blog article

Interview: Transnational collaboration for quality education: Sino-UK partnerships

BBELMAS International and Comparative Education (ICE) Research Interest Group

16th March 2023

Huili Si (Stella) is a doctoral researcher at The Manchester Institute of Education.

Stella’s research directly addresses the themes of the collaborative project between Emerald Publishing and the BELMAS ICE RIG: developing transnational collaborations to promote knowledge exchange between higher-education leaders and systems.

In this post, Stephen Rayner interviews Stella about her research.

Stephen Rayner Stella Huili Si

(Left to right) Dr Stephen Rayner, Senior Lecturer in Educational Leadership, Deputy Head of The Manchester Institute of Education & Huili Si (Stella), doctoral researcher at The Manchester Institute of Education

Stephen: Stella, you have worked or studied in universities in three countries. Could you say more about your experiences? 

Stella: I have a lot of experience in the transnational higher-education (TNHE) context. I completed my Bachelors degree in China, Masters degree in Australia and will get my doctorate in the UK. I was a university lecturer in China for more than 10 years and project manager of an internship programme in a UK-China TNHE partnership, with responsibilities from programme design to programme implementation. My past learning, working and research experience of TNHE as a student, an administrator and a lecturer provides me with the unique combination of advantages to be a researcher on TNHE governance, leadership, policy analysis and implementation. 

Stephen: Building on that strong background, what is the main focus of your doctoral project? 

Stella: My doctoral project is practice-oriented, and is to explore TNHE governance and leadership in the international context, especially in Sino-UK joint institutes, where decision-making power is distributed among different external and internal stakeholders. I have especially strong contacts in Hainan Province. I also look at how China's TNHE partnership strategies influence the outside world, particularly the UK; and how the UK responds with adaptive governance and leadership at national and institutional levels for long-term sustainability.

Stephen: Ideally, those Sino-UK partnerships should be partnerships of equals, but there must be some differences, given the histories and cultures of the countries?

Stella: Yes, based on both my past TNHE working experience and my research, both of which have entailed negotiating between UK and Chinese counterparts, I have found that there are some tensions in joint governance and leadership. One reason is that the UK and China have completely different higher-education systems: one tends to be more collegial, while the other is traditionally hierarchical. Another reason is the various motivations, interests and priorities at different levels of policy, governance and leadership. There are different national policies, institutional strategies and even individual priorities as leaders in TNHE institutes and partnerships. Therefore, tensions and differences in TNHE governance cannot be avoided. However, there are encouraging signs where both partners are committed to innovation and are prepared to adapt in the interests of partnership for mutual benefit and sustainable development.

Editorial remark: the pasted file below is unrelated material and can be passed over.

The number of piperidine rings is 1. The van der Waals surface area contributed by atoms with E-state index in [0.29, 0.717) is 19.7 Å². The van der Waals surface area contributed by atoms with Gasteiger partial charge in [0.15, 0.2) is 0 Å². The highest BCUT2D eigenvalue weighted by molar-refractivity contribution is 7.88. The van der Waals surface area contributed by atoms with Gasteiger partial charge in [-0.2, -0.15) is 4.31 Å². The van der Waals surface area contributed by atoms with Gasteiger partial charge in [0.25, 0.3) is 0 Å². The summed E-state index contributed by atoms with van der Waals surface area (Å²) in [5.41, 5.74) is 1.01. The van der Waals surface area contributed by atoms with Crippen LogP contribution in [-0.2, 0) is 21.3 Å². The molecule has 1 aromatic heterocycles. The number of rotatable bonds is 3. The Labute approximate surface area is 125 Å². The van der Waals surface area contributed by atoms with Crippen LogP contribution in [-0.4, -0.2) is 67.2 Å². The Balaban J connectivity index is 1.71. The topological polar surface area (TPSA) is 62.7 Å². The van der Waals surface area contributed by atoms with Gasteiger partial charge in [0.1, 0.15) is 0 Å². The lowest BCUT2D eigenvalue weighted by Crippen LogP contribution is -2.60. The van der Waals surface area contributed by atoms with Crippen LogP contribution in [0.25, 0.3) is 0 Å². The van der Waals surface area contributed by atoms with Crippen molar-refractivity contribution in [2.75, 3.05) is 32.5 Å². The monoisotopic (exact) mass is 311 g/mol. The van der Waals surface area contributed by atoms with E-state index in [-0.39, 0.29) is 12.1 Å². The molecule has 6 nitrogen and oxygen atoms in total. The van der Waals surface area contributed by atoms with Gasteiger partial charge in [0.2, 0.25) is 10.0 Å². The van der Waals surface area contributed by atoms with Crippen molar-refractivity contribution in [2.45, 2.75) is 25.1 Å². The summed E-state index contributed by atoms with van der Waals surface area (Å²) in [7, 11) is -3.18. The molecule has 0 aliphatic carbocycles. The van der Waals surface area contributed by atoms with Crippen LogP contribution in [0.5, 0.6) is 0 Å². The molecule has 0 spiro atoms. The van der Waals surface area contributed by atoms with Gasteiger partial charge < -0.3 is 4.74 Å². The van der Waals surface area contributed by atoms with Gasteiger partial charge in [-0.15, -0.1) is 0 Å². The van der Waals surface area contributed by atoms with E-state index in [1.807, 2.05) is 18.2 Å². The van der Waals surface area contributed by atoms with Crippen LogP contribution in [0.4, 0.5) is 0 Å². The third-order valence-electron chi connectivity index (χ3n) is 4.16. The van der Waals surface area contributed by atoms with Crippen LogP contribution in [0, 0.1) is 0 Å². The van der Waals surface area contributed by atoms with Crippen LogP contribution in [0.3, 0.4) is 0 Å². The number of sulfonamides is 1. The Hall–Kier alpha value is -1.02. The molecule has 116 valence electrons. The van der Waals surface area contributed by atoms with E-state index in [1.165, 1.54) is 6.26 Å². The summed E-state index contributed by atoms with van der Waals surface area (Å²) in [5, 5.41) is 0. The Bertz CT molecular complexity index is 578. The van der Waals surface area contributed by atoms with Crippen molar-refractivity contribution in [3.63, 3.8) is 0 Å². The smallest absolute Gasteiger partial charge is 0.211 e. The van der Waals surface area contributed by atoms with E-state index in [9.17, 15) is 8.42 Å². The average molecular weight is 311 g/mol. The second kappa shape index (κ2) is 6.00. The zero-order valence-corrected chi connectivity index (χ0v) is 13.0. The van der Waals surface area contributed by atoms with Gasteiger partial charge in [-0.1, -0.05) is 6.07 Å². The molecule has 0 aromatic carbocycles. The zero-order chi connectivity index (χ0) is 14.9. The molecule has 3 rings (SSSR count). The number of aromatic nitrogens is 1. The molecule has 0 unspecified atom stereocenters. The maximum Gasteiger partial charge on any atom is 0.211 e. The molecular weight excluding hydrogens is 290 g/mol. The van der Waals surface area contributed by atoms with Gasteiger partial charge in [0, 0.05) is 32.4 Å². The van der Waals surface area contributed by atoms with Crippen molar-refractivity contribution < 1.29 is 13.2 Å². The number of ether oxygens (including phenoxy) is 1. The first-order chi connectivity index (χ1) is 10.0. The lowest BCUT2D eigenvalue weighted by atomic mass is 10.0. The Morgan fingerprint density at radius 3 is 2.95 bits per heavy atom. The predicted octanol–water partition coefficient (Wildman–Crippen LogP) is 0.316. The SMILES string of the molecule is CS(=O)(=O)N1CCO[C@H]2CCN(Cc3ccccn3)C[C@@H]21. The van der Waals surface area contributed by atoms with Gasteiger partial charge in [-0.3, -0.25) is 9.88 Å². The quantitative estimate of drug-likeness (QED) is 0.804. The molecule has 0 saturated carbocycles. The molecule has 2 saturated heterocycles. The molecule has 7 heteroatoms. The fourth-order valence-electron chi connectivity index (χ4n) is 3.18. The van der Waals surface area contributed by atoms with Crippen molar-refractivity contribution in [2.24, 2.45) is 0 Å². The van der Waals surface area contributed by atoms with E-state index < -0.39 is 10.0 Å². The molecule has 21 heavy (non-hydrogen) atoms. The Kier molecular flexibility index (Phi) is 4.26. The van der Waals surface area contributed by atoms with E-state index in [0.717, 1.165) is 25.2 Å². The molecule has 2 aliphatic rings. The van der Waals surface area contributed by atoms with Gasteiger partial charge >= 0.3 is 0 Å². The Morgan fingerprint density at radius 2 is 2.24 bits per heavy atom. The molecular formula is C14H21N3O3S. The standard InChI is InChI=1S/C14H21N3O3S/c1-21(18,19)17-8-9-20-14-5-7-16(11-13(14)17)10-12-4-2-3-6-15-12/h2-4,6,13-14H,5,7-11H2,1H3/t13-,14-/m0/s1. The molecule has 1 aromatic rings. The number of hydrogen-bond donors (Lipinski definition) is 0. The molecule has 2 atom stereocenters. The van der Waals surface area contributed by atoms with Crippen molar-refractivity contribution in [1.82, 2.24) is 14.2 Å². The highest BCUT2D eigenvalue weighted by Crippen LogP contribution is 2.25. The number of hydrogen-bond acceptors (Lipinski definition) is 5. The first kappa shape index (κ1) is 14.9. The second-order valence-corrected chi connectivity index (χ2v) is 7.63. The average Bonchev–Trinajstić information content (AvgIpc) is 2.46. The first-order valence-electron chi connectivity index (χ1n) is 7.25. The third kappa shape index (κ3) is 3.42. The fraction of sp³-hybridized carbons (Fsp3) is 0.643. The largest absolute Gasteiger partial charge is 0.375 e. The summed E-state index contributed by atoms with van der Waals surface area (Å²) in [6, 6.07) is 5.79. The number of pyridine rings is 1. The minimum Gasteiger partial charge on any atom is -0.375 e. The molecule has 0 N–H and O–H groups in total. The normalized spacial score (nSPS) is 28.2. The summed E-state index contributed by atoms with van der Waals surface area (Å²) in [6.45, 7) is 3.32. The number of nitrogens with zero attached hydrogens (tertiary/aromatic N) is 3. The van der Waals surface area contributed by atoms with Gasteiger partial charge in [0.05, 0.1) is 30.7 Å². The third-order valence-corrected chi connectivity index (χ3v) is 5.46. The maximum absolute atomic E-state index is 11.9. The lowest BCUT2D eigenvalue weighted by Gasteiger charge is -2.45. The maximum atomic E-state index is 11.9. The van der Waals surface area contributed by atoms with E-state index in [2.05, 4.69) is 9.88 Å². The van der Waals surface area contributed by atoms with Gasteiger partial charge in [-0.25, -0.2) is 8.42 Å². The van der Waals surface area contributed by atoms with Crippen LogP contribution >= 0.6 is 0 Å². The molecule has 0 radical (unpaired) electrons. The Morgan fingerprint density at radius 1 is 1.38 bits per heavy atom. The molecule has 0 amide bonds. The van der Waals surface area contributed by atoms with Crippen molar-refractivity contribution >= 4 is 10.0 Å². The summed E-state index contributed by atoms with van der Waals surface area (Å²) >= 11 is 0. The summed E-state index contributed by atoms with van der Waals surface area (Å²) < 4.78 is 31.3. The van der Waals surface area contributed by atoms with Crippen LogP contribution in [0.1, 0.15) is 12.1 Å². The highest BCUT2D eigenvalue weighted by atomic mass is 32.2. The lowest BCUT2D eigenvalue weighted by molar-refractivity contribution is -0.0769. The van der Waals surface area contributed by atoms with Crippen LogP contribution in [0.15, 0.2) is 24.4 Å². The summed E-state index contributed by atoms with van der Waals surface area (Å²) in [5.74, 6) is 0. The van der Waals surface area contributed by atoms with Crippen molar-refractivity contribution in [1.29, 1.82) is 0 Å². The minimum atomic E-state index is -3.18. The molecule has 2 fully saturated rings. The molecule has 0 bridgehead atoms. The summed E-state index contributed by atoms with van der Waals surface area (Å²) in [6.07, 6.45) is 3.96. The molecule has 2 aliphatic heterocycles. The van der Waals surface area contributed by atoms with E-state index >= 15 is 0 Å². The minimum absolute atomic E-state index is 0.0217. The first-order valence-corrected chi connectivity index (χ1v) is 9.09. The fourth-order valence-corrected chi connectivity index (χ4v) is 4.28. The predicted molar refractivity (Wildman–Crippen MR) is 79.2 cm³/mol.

Stephen: What do you see as the main challenges for HE institutions in the UK, who want to instigate partnerships with equivalent institutions in China?

Stella: A lot of uncertain things happened during and after the Covid-19 pandemic, including technology, inflation, social disparities and geopolitical tensions. Nevertheless, several UK universities continue to seek TNHE partnerships for sustainable development and this is reflected in government statements. For example, the British Council (2020), referring to the post-pandemic and post-Brexit environment, refers to the UK’s need to find new markets as part of its ‘Global Britain’ strategy. With more awareness of China as a global player, the UK understands that it needs to know more about China and to increase engagement within friendly, frank and confident conversations. However, transnational partnerships and governance in Sino-UK TNHE partnerships are complex, reflecting the diverse political, economic and cultural contexts. A further challenge is whether HE governance designed for the UK can adapt to conditions outside the UK. Specifically for my study, this is China, where hierarchy is the established picture in higher-education governance. There must be negotiations within TNHE governance and leadership if there are to be equitable partnership approaches.

Stephen: You referred earlier to Hainan Province. What is special about that province in the context of educational reform in China?

Stella:  China’s central government places Hainan Province in a special position as an ‘International Education Innovation Island’. This is for economic and geopolitical purposes, including to gradually replace the international position of Hong Kong, because both share similarities in geography. The government would like to make some initiatives to decentralize TNHE governance and leadership further, enabling some of the autonomy that is forbidden in mainland China to apply in Hainan Province as a managed experiment. Therefore, HE institutes in the UK see opportunities to establish overseas branches or other partnerships there. My research cases include three such institutes, which are all newly approved Sino-UK joint institute. Based on my research into those cases, my findings will have theoretical and pragmatic value for understanding and developing Sino-UK joint governance and leadership.

Stephen: Thank you, Stella. I hope you get the opportunity to present at the BELMAS conference in 2023, so that you can report in more detail on your important research.

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